The world has witnessed surreal disruption last year and now recognises the troubles of uncertainty and fear. Some of the countries, however, have been living that nightmare for years. One such instance is Yemen; the most impoverished nation of the Middle East. For years Yemen has been housing a full-fledged civil war and has been at the brink of collapse several times over the past decade. What started as the rooted rebellion following the infamous Arab spring, while some countries saw the light at the end of chaos, Yemen has been deprived of every glimmer of hope.
Arab spring is arguably the most diffused surge of rebellion of the century since its roots find semblance in the most notorious conflicts lacing the Middle East: be it the Syrian War, Iraq’s dismal affairs and even the complex power games of Saudi Arabia, the list is endless. However, with the passing time, the effects have diluted. Such is not the case for Yemen. Diplomatically known as the ‘Republic of Yemen’, the country is nudged in the southern periphery of the Arabian Peninsula. It shares a border with Saudi Arabia in the northern edge while connects Oman to the Far East, stretching a 2000 km coastline in the South. Despite the enormous size of the state; standing as the second largest in size amongst the Arab sovereign states, living conditions of the country could not be more abysmal. The deplorable way of life could be extrapolated from the fact that in the region denominated by oil rich Gulf, Yemen was pinned as the second worst on the Global Hunger Index (GHI) while simultaneously also scoring the lowest on the Human Development Index (HDI) in the world, just beside the African countries.
This deteriorating order of state is attributed to the shocks of the Arab spring of 2011; the uprisings coupled with ineffective political transition leading to a diplomatic chaos that lasts to this day. The divisions were sowed when the uprisings led to the downfall of the lasting long-term president, Ali Abdullah Saleh. The end to the 34-year legacy of Saleh as the first President of Yemen wrecked a political havoc. His successor and former deputy, Abdrabbuh Mansoor Hadi, officially raised up to his rank, however, failed to deal with the iteration of problems faced as an ensue to the Yemeni Revolution. His struggle only worsened and later turned shockingly monochromatic; guided only to fix issues of the teetering economy, rampant corruption and food scarcity. Amidst his fixation to state fundamentals, however, he bypassed the brewing separatist movement in the south,pledging loyalty to Saleh.
The champions of the movement; also known as the Houthis (Formerly rooted from the “Ansar Allah”) capitalised the inexperience and divided attention of President Hadi and started to launch skirmish rebellions all over Yemen. By late 2014, the Houthi Movement had garnered a broad Shiite majority in support while holding key regions in the north of Yemen including the capital city of Sanaa, annexed in early 2015. The conquest could have expedited more if it were all left to internal affairs of Yemen. However, with Iran’s alleged support to the Houthis arguably driving President Hadi to flee the country, Arab nations feared Iran’s dominance boiling right around their borders. This resulted in the Saudi Arabia-led-coalition of Sunni Majority Arab nations to launch a crippling series of air strikes against the Houthis, restoring Hadi’s government in the process.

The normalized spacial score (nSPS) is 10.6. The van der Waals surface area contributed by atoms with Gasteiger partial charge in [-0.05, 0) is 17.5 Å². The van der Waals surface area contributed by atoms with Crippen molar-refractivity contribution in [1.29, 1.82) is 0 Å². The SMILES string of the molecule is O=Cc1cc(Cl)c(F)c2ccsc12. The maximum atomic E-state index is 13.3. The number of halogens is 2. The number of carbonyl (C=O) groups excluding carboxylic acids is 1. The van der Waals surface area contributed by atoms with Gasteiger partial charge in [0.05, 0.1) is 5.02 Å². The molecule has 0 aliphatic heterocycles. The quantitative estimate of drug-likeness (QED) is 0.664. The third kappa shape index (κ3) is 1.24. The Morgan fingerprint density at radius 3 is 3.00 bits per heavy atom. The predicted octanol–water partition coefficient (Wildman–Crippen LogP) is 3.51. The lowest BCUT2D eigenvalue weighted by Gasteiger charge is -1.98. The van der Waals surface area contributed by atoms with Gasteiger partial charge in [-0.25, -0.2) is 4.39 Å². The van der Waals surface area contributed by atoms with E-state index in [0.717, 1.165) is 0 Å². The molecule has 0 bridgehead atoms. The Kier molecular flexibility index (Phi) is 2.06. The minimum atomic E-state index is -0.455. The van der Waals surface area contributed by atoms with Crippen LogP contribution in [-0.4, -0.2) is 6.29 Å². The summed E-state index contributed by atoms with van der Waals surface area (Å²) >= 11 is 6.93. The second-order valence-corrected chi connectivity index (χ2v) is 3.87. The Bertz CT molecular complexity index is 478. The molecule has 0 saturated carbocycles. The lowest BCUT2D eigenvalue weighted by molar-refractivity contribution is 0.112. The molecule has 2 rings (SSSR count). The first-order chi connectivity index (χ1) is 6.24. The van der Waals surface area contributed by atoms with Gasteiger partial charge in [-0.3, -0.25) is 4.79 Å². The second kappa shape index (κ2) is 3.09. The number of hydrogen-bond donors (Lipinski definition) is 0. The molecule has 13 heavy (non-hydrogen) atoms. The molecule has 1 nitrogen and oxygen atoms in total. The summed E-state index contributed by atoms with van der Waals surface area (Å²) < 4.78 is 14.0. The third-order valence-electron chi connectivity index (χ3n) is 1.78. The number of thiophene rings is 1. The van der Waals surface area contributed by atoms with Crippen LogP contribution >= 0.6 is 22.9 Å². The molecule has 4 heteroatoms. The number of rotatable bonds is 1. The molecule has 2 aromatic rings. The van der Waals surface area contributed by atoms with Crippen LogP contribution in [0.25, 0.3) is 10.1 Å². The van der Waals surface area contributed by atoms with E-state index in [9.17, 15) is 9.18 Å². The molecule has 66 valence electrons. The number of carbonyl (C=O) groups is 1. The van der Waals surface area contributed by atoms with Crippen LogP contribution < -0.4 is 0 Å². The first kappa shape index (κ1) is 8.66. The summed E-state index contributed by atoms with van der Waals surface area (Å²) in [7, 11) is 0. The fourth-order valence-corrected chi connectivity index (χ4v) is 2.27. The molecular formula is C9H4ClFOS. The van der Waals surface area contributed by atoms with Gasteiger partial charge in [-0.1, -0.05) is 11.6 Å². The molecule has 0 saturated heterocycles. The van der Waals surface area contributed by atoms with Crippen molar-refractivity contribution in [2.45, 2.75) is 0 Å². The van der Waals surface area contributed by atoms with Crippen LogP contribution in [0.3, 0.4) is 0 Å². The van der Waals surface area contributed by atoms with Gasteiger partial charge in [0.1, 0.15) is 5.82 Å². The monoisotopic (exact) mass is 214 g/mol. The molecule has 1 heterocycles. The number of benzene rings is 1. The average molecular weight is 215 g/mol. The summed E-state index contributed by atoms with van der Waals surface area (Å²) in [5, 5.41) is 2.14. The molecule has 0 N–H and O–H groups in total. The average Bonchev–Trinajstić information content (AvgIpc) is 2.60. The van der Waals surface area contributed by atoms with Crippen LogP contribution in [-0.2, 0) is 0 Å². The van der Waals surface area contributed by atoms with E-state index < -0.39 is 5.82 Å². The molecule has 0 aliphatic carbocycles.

While President Hadi’s government gripped the wheels of democracy again, the power game had shifted the day Saudi Arabia decided to enter the proxy war. He struggled to handle event the basic services of the state with now a full-blown war raged between Iran-backed Houthis and the US-backed Saudi Coalition. Despite of the countless efforts of a ceasefire, the never-ending war seemed to escalate with each new development in the region. In 2017, a ballistic missile attack towards Saudi Arabia further tightened the alliance against the Houthis while the accusations against Iran sponsoring terrorism in Yemen kept pilling and repeatedly met denial of Tehran. The killing of Saleh in the missile attack by the Houthis in an attempt to regain the Capital city of Sanaa erased all hope of peace since the motive of the conflict turned more complex than ever. In late 2019, the most destructive attack on the Saudi oil fields resulted in the loss of half of the kingdom’s oil supply; cumulating to 5% of the total world output.
The surge of the pandemic and the subsequent ceasefire offered by Saudi Arabia casts the desperation of the Arab nations to reach a resolution, especially after the withdrawal of Qatar. Houthis, by contrast, rejected the peace offering and continue to transition into a berserk rebellion. The year 2020 ended with a roar of further destruction when the Saudi coalition-backed cabinet of Yemen was welcomed with several explosions right off their arrival at the Aiden airport, leaving 22 dead. The new year could not possibly fathom the sinister possibilities at crossroads. Thousands of lives lost, hunger and desperation looming and crumbling humanity within the gullies of Yemen; the message of the present-day Houthis could not be any simpler: ‘No Saudi involvement within Yemen!’.